I've heard a lot of different theories over the years about how exactly the number 420 became synonymous with smoking weed. The real origin story is better than all of them.

Now that 4/20 is basically a holiday for pot-lovers, it seems weird that its origins aren't widely known. I mean, maybe they are these days and I'm just too disconnected from the culture to have realized it. However, I do have a lot of friends who are still all about their smoke, and I had never heard the definitive origins of 420 being a thing until today. So I thought it might be worth sharing.

Back when I used to partake, I usually heard stuff like "420 comes from the police radio code for marijuana-related activity" or "convictions for possession used to carry a sentence of 4-20 years." Neither of those sounded legit, nor did ones about connections to Hitler's birthday (yikes), but another common explanation about 4:20p being the time people met up after school to smoke made a little more sense. It turns out that is how the number became part of the stoner vernacular, but that's only part of the story.

According to Rolling Stone, a group of Californians attending San Rafael High School known as "The Waldos" were the ones who originated the term. They came across a map in 1971 that allegedly led to a field of abandoned marijuana plants. So every day after school they smoke down while hunting for the field in a 1966 Impala. And I bet you can't guess what time they met every day...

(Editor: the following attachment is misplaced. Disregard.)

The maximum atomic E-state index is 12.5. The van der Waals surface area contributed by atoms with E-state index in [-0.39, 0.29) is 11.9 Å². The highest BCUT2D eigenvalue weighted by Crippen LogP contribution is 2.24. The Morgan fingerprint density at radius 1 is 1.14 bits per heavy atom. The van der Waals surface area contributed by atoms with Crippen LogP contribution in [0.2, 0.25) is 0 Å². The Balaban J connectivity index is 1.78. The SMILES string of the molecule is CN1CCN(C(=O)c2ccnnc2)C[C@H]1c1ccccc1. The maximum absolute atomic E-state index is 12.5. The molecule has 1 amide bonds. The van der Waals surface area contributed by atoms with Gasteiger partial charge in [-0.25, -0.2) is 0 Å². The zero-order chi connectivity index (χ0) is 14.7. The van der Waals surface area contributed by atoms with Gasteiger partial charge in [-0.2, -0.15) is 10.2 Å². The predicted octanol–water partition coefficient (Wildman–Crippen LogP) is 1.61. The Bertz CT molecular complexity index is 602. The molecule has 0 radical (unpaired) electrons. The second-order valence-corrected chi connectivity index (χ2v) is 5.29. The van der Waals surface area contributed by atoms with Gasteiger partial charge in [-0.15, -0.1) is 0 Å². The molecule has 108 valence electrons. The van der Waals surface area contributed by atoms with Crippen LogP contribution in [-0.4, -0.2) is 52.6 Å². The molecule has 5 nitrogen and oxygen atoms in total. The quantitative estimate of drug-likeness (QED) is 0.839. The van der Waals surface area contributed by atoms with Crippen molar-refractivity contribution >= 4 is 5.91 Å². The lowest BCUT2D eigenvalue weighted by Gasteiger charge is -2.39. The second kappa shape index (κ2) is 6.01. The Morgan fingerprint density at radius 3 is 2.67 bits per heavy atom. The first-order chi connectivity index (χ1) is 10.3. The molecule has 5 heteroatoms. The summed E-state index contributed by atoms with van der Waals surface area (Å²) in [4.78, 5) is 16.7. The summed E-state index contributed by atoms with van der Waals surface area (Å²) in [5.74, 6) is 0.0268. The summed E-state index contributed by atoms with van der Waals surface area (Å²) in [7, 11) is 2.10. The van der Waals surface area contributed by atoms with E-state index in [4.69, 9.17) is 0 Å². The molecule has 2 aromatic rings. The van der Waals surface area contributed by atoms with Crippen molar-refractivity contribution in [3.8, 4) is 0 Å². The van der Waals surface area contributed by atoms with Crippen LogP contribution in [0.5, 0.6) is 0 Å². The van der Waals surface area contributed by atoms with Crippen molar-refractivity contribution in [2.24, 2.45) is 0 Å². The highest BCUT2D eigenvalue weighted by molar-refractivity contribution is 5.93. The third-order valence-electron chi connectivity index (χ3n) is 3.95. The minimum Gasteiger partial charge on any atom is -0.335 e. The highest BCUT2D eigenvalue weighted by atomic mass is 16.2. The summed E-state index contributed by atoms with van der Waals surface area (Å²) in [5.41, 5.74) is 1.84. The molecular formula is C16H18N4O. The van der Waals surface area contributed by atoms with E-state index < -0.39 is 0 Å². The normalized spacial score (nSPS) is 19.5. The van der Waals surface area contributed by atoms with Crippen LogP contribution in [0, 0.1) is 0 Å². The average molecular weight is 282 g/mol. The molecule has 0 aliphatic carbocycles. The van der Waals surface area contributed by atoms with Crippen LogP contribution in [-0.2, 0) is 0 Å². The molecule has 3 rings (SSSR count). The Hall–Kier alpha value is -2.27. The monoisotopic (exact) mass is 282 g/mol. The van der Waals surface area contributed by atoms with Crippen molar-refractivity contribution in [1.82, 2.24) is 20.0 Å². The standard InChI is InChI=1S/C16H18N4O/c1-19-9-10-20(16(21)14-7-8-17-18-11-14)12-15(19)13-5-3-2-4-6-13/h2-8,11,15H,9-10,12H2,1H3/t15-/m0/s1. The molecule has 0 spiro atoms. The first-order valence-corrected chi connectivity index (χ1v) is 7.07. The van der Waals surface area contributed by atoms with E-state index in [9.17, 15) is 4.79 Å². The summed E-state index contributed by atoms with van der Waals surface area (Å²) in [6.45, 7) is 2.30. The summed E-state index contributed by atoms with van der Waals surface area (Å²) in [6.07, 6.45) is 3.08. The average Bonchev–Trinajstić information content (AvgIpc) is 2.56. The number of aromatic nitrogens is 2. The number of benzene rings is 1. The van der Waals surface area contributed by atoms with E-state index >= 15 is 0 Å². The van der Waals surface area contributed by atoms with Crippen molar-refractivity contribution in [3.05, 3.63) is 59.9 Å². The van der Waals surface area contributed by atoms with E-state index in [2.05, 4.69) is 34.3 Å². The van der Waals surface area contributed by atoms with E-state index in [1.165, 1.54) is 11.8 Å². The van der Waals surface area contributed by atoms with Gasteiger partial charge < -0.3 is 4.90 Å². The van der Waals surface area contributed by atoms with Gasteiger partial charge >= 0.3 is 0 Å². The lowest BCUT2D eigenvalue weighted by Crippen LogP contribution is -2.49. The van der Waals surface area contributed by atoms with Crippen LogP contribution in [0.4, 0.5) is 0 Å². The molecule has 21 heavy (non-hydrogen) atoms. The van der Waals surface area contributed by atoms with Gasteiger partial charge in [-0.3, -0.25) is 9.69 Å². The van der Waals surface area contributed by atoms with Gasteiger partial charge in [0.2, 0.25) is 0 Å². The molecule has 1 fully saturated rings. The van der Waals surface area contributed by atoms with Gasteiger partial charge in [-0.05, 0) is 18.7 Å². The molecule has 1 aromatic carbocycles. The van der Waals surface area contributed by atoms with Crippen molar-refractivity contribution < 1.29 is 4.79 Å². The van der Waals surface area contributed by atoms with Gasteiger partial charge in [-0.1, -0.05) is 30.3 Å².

4:20. It was 4:20pm, you guys.

These pot-smoking Goonies never found their magical treasure, but after a few weeks they did find a new coded way of saying "time to smoke." Before the internet, cool slang terms like this rarely spread beyond your circle of friends, but these dudes had major connections to the Grateful Dead. If you're were looking to popularize marijuana slang in the 70s and 80s -- a Grateful Dead concert was ground zero. Once the Deadheads adopted it, well, the rest is history, my friends.

Happy 4/20!

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